Scope and Contents
The Florence B. Stevenson Papers include a typescript memoir of Stevenson's life through 2004; diaries from age thirteen though seventy-nine (note: 1936-1940 is a line diary, and the years 1948-1952 and 1954-1979 are missing); family correspondence--primarily post-World War II, when Stevenson was stationed in Europe with her first husband; and information pertaining primarily to Stevenson's graduate education and to her career in women's continuing education and women's issues within the academy.
Conditions Governing Access
Until we move into New Neilson in early 2021, collections are stored in multiple locations and may take up to 48 hours to retrieve. Researchers are strongly encouraged to contact Special Collections (email@example.com) at least a week in advance of any planned visits so that boxes may be retrieved for them in a timely manner.
Conditions Governing Use
To the extent that she owns copyright, Stevenson has assigned the copyright in her works to Smith College; however, copyright in other items in this collection may be held by their respective creators. For reproductions of materials that are governed by fair use as defined under U. S. Copyright Law, no permission to cite or publish is required. For instances which may regard materials in the collection not created by Stevenson, researchers are responsible for determining who may hold materials' copyrights and obtaining approval from them. Researchers do not need anything further from Smith College Special Collections to move forward with their use.
Florence Cozart Byrd Stevenson was born in Weldon, North Carolina to Florence and Daniel Byrd. After graduating from high school in 1939, she earned a B.A. in English from College of the Ozarks in 1943, an M.A. in Personnel Administration from Ohio State University in 1963, and a Ph.D. in Continuing Education (with an emphasis on women's programs) from Michigan State University in 1973. From 1945 to 1947, she worked as airline hostess for Braniff Airlines, primarily in France and Germany. She married Howard Gardner Stevenson in 1946, with whom she had two sons, Howard Gardner Stevenson, Jr. (b. 1948) and Brian Byrd Stevenson (b. 1955). She accompanied her husband to various U.S. and foreign military posts, working for the Red Cross from 1950 to 1952 while he was stationed in Korea and she remained in the U.S. After divorcing in 1955, Stevenson lived in suburban Washington, D.C. and worked for the Pentagon (1956 to 1958), and then as a real estate agent (1959 to 1961). She lived in Little Rock, Arkansas from 1961 to 1962, and from 1962 to 1963 worked in an administrative support position at Ohio State University in Columbus, OH, while earning M.A. In 1963 to 1970, she was Dean of Women at the University of Tulsa, during which time she organized and judged several beauty pageants, volunteered for the Red Cross, was active in the AAUW, and was instrumental in developing a continuing education program for older women. She also became more politically active and aware, joining the National Organization for Women (NOW) and Modern Oklahomans for Repeal of Abortion Laws (MORAL); in 1969, she was Chairman of the Democratic Party in her precinct. Stevenson's interest in women's issues evolved while she pursued her Ph.D. at Michigan State University from 1971 to 1973 (her dissertation topic was"Women Administrators in the Big Ten Universities"). Upon completion of her doctorate, she worked in the Continuing Education Program at UCLA (1973 to 1975); during this time she was active in the Association for Women's Active Return to Education, and founded the Association for Full Employment of Doctorates, an organization for under-emplyed women Ph.D.s. She lived in Washington, D.C. from 1977 to 1980, initially working in the Civil Service and selling Avon beauty products, and from 1977 to 1978 worked at the Continuing Education Center for Women at George Washington University. From 1978 to 1980, she worked for Computer Sciences Corp., where her responsibilities included teaching a training and development course titled Women at Work. Stevenson married William Henry Struhs in 1978; she was separated from him from 1980 to 1982, during which time she lived in San Antonio, TX and worked various jobs there, in real estate, as a hypnotist, and as a Yellow Pages sales representative for Southwestern Bell. She moved back to the Washington, D.C. area, and from 1983 to 1986 was employed by Kelly Temporary Services and also at the Brookings Institution, all the while continuing to work on the side in real estate sales, property management, and development. William Struhs died in 1995, and in 1997 Stevenson married Walter Hilding Paulson; they ran a B&B out their house in Pulaski, VA from 1997 to 1999, and they separated in 2004. Stevenson is participating in the Veteran Feminists of America Project (administerd by Barbara Love) and Cameo.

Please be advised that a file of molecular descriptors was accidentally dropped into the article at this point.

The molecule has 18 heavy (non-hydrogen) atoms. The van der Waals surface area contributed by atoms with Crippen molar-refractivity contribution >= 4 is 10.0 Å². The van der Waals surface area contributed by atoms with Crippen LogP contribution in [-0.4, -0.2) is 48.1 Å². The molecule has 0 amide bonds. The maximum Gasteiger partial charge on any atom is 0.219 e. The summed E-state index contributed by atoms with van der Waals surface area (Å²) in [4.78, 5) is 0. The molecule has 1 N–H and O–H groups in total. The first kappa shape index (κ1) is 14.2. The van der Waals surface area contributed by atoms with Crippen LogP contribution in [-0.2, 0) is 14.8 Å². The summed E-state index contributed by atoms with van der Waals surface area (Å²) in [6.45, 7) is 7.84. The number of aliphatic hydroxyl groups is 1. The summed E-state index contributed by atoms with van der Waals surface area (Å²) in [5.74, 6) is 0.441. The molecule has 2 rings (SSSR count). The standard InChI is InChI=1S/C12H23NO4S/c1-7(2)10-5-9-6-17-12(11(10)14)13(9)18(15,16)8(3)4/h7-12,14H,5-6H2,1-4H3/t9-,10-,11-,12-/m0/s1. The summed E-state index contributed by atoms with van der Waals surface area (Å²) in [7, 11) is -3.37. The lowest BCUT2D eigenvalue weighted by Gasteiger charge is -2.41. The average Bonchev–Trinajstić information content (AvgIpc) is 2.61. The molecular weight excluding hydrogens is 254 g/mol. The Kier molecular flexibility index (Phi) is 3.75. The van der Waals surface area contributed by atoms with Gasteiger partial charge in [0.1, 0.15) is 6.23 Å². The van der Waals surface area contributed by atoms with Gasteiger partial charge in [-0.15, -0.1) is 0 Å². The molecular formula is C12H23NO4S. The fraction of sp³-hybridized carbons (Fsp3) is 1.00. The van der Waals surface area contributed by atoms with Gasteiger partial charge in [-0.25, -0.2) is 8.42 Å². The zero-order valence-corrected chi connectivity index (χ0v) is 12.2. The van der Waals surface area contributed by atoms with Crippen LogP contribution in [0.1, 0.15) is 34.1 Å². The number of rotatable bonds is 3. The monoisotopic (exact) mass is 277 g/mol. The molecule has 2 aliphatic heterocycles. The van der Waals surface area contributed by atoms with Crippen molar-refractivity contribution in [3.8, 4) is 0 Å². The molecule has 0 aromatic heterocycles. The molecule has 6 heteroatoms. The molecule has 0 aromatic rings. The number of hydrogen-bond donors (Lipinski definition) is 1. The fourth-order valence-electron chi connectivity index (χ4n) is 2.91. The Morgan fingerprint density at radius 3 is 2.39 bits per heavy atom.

4.25 linear feet (7 boxes. Other materials in the collection: oversize clipping in flat file)